APPRENTICE TIPS: Skills an entrepreneur needs to have

Tuesday October 15 2019


By Julius Bulili

Most entrepreneurs and motivated professionals know the importance of investing in themselves—building valuable skills and improving their strengths over time. By now, many business owners have made their business-related plans for what they want to accomplish in future.

Their new roadmaps include growth targets to achieve, products to launch, new markets to enter, events to participate in and relationships to build.

If you have these types of clear targets and milestones built into your plan for the year, that’s a great start.

However, it’s equally important to set skill-building goals that’ll ultimately help you become more successful in your business. Whether it’s setting aside time to improve on your weaknesses, or hire a coach to help you push into a new playing field with one of your strengths—investing in your skills is never a bad move.

In fact, looking at the current situation following the economic transformation towards New Tanzania (Tanzania Mpya), it is no doubt that each financial year will be another disruptive year in the world of business, characterized by transformational shifts in how companies engage customers, and in how business people learn new skills.

As an entrepreneur therefore, you need to strive the best to change the game. You need to sharpen your communication skills. Your business can quickly go from good to bad when communication lacks purpose, clarity and impact.


Effective communication can revolutionize an idea, breathe new life into a product or brand. Be a powerful communicator. Experts and psychologist believe that communication is the most important skill an entrepreneur can learn.

The ability to genuinely connect, understand and empathize with your customers is also critical to establishing and growing your audience. Initially, empathy will help you assess your audience’s challenges, identify their pain points and gauge whether or not they will willingly pay for your solutions.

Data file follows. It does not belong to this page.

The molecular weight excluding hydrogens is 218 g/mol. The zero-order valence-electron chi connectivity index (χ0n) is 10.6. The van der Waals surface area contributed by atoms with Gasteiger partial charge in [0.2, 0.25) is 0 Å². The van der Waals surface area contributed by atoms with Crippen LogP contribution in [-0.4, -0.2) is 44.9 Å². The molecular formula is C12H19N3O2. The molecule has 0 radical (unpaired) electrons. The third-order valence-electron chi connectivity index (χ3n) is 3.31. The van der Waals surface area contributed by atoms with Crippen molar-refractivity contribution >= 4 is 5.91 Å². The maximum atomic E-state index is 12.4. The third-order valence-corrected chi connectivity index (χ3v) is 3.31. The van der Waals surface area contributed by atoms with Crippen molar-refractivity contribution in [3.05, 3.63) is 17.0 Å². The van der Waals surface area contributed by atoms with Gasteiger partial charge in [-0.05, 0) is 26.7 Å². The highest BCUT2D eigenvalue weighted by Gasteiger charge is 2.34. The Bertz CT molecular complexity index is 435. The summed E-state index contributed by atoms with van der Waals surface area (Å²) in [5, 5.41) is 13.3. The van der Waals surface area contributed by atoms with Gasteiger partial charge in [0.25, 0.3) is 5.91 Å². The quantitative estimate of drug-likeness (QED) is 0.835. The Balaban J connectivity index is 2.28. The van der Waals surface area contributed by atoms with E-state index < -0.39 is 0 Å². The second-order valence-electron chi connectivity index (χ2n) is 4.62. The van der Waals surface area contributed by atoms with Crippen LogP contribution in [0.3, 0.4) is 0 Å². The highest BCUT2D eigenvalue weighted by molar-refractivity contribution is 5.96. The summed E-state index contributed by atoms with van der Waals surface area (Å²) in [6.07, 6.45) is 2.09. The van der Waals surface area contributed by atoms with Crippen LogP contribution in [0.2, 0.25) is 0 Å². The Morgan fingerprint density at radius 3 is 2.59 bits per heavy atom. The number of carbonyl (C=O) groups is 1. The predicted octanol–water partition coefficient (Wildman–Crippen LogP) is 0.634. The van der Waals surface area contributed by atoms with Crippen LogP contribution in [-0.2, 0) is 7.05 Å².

Gone are the days when you can fly by the seat of your pants without a plan of action for your business. With countless commitments and distractions wanting to monopolize our ever-shortening attention spans, the knack for planning—from simple daily checklists to long-term strategic decision-making—has become indispensable to career and business survival. In every financial year of your business operational choice, you must learn the ability to strategize for achieving long-term goals. Start by breaking down big goals into small, incremental wins that lead to major successes over time.

Manage and grow your financials.

This is key to success both in your business and in your personal life. Lack of which will expose you to the risk of becoming unsustainable, which leads to bankruptcy, regret and going back to a full-time job. Develop discipline and prudence, especially when it comes to purchases for personal and business purposes.

After all is said and done, the one skill that keeps the lights on in your business is sales. If you fell to sell you’re quickly going out of business.

If you need funding, you have to sell your idea to investors. If you want to be a successful painter, you must compel people to buy the aesthetics of your craft. Whether you’re a job applicant, you simply have to sell yourself.

Build relationship. In the new economy where social currency is the standard by which your value is assessed, you need people to make progress. From offering up referrals, to giving endorsements, recommendations, inspiration and moral support, your network of people is your most valuable resource. So, make friends and build mutually beneficial relationships that will give you the potential for big new opportunities in the future.

Stress can be... well, stressful. But failure can be devastating. Major failures can obliterate your motivation and affect your mentality for weeks, months or even years. Just like marriages, businesses fail all the time.

The secret to success as an entrepreneur is to get back on your feet again, pick up the pieces and apply what you’ve painfully learned so that you’ll get different results the next time.

Every New Year, entrepreneurs look back on their accomplishments and plot a new course with the goal of exceeding the previous year’s performance.

There are many ways to plan for future business success, but investing in yourself by building new skills or improving existing ones, remains one of the smartest decisions you can make as an entrepreneur.

Julius Landou Bulili | Business Coach| Email: